- The Art of Murder and Ars Rhetorica: De Quincey’s Essay as Mock-Encomium
Introduction: Blackwood’s, murder, and rhetoric
One of the thornier problems of “on murder considered as one of the Fine Arts” is its liberal mixing of real and fictional violence. In the essay, which appeared in the February 1827 edition of Blackwood’s Edinburgh Magazine, De Quincey mixes examples from the Bible and Antiquity with murders having taken place not long ago in modern Britain, cases that his readers would no doubt remember vividly and to which he refers by name.1In spite of the potential sting of its subject matter, however, “On Murder Considered as One of the Fine Arts” was warmly received upon publication, and has remained one of De Quincey’s most popular essays ever since. This is perhaps for the very simple reason that it is genuinely funny. Even for contemporary readers, its comedy is something more than the proverbial sum of tragedy and time. And yet this essential feature of “On Murder”—its unlikely humor—is rarely explored in discussions of the essay. If it is mentioned at all, such acknowledgments often consist of no more than an offhand allusion to the “satirical” nature of the work, though just what is being satirized remains unclear. Most often, the word satirical is being used merely as a synonym for humorous, with only a handful of critics having undertaken seriously the task of approaching “On Murder” as satire and of identifying its object.
These critics include John Whale,2Joel Black,3and Frederick Burwick,4 [End Page 309] who have each suggested that De Quincey may be critiquing the morbid voyeurism of British reading audiences, or that “On Murder” may constitute a satire of Kant’s aesthetic theory. However, for reasons that will become clear, this reading of “On Murder” as hidden attack is not wholly plausible, and the essay’s humor is better described as parodic rather than satiric in aim. The idea of his condemning readers’ fascination with violence, especially, is difficult to believe for anyone familiar with De Quincey’s personal interests and body of work; and, in any case, the sanctimony of an indictment of public morals would hardly have been de bon ton in the pages of Blackwood’s. Nor was the conceit of murder-connoisseurship particularly shocking or new. On the contrary, it was a common source of fun at the magazine, and the “Noctes Ambrosianæ” series, one of Blackwood’s more experimental endeavours, had already touched on the idea of murder-connoisseurship some years earlier. Robert Morrison cites the “Noctes” installment of April 1824, by John Wilson, as a possible source, given that Wilson speaks both of fires and of crime as possible aesthetic subjects, as De Quincey would likewise do in “On Murder.”5But there is also an earlier “Noctes” installment, from the May 1823 edition, in which contributor Gibson Lockhart makes light of the same subject.6The piece opens with one character explaining how he has come to town solely in order to watch a very promising hanging. “You like to see such things?” asks another; “[y]ou take pleasure in them?”7He replies that he does, and a third character chimes in that he has seen over a hundred different hangings, “besides plenty of shootings—and all manner of outlandish doings—guillotine—sword—axe.”8What follows is a lively critical discussion of good and bad public executions, and the merits of one form over another (“a beheading for my siller,” opines one speaker).9Clearly, the idea of violence as spectacle—and of the critics at Blackwood’s discussing that spectacle as they would any new book or performance on offer—was a running joke at the magazine, into which “On Murder” inserts itself merely as one more, fuller iteration.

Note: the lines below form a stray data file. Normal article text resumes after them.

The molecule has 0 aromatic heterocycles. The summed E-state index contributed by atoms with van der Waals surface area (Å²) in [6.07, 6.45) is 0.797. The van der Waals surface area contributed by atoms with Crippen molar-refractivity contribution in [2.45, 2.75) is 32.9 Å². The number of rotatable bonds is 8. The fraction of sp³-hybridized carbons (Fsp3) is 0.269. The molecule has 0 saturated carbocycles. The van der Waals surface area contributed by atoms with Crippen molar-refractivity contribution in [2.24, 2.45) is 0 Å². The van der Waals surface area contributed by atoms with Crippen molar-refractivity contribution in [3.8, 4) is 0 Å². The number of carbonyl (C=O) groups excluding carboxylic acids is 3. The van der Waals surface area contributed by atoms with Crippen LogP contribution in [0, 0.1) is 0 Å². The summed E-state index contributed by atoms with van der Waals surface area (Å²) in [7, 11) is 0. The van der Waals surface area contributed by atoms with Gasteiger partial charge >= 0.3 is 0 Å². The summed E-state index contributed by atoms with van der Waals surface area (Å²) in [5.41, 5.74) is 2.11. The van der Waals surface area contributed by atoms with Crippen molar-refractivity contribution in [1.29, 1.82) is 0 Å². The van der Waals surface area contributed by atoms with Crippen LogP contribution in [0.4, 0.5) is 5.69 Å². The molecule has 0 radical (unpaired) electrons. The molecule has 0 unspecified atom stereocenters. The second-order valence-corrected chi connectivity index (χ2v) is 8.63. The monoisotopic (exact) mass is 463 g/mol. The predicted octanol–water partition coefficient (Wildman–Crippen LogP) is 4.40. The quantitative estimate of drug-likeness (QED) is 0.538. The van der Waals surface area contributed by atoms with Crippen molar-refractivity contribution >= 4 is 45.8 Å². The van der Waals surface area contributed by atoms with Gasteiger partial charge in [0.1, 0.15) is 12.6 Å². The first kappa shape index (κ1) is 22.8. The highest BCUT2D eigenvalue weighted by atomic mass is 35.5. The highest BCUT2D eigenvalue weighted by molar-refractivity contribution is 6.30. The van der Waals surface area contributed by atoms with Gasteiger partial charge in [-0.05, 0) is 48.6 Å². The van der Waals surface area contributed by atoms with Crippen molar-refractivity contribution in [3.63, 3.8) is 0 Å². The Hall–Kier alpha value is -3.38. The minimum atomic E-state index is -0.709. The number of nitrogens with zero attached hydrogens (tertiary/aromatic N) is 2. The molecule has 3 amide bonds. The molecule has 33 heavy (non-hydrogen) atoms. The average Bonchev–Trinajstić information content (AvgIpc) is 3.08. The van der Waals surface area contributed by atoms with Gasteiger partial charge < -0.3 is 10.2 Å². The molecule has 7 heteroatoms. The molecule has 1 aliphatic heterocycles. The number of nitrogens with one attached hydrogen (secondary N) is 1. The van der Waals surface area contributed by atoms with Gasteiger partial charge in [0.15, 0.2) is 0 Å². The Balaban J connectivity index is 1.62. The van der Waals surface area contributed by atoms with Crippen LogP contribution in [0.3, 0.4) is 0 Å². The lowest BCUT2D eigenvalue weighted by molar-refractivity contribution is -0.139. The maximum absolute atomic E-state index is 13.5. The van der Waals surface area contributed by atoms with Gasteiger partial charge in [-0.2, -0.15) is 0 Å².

One parodic form in particular, that of the mock-encomium, allows us to account for the essay’s humor in a way that does not rely on a target of [End Page 310] attack. The mock-encomium was a literary exercise that borrowed the form of the ode in order to praise a...